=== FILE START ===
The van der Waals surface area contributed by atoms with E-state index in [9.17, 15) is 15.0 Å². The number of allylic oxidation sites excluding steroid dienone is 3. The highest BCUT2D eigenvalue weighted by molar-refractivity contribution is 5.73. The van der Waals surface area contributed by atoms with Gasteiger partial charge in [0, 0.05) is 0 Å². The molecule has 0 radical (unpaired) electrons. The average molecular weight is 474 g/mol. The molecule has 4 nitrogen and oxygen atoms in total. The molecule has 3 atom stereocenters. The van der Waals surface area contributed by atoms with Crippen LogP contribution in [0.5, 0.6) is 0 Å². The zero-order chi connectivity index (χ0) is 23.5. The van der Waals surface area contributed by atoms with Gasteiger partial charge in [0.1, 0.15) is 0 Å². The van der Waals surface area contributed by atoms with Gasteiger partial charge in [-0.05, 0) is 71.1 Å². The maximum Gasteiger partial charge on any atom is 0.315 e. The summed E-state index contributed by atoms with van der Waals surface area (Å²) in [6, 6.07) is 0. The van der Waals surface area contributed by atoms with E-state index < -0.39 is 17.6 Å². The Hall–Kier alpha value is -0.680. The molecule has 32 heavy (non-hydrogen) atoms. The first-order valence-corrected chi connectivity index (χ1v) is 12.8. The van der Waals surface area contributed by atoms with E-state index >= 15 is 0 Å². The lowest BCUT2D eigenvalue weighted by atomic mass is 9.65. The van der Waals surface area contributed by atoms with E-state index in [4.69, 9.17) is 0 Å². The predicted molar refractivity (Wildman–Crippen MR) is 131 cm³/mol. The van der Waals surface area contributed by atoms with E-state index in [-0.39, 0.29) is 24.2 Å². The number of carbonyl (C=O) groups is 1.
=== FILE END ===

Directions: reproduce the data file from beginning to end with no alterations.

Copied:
The van der Waals surface area contributed by atoms with E-state index in [9.17, 15) is 15.0 Å². The number of allylic oxidation sites excluding steroid dienone is 3. The highest BCUT2D eigenvalue weighted by molar-refractivity contribution is 5.73. The van der Waals surface area contributed by atoms with Gasteiger partial charge in [0, 0.05) is 0 Å². The molecule has 0 radical (unpaired) electrons. The average molecular weight is 474 g/mol. The molecule has 4 nitrogen and oxygen atoms in total. The molecule has 3 atom stereocenters. The van der Waals surface area contributed by atoms with Crippen LogP contribution in [0.5, 0.6) is 0 Å². The zero-order chi connectivity index (χ0) is 23.5. The van der Waals surface area contributed by atoms with Gasteiger partial charge in [0.1, 0.15) is 0 Å². The van der Waals surface area contributed by atoms with Gasteiger partial charge in [-0.05, 0) is 71.1 Å². The maximum Gasteiger partial charge on any atom is 0.315 e. The summed E-state index contributed by atoms with van der Waals surface area (Å²) in [6, 6.07) is 0. The van der Waals surface area contributed by atoms with E-state index < -0.39 is 17.6 Å². The Hall–Kier alpha value is -0.680. The molecule has 32 heavy (non-hydrogen) atoms. The first-order valence-corrected chi connectivity index (χ1v) is 12.8. The van der Waals surface area contributed by atoms with E-state index >= 15 is 0 Å². The lowest BCUT2D eigenvalue weighted by atomic mass is 9.65. The van der Waals surface area contributed by atoms with E-state index in [4.69, 9.17) is 0 Å². The predicted molar refractivity (Wildman–Crippen MR) is 131 cm³/mol. The van der Waals surface area contributed by atoms with E-state index in [-0.39, 0.29) is 24.2 Å². The number of carbonyl (C=O) groups is 1.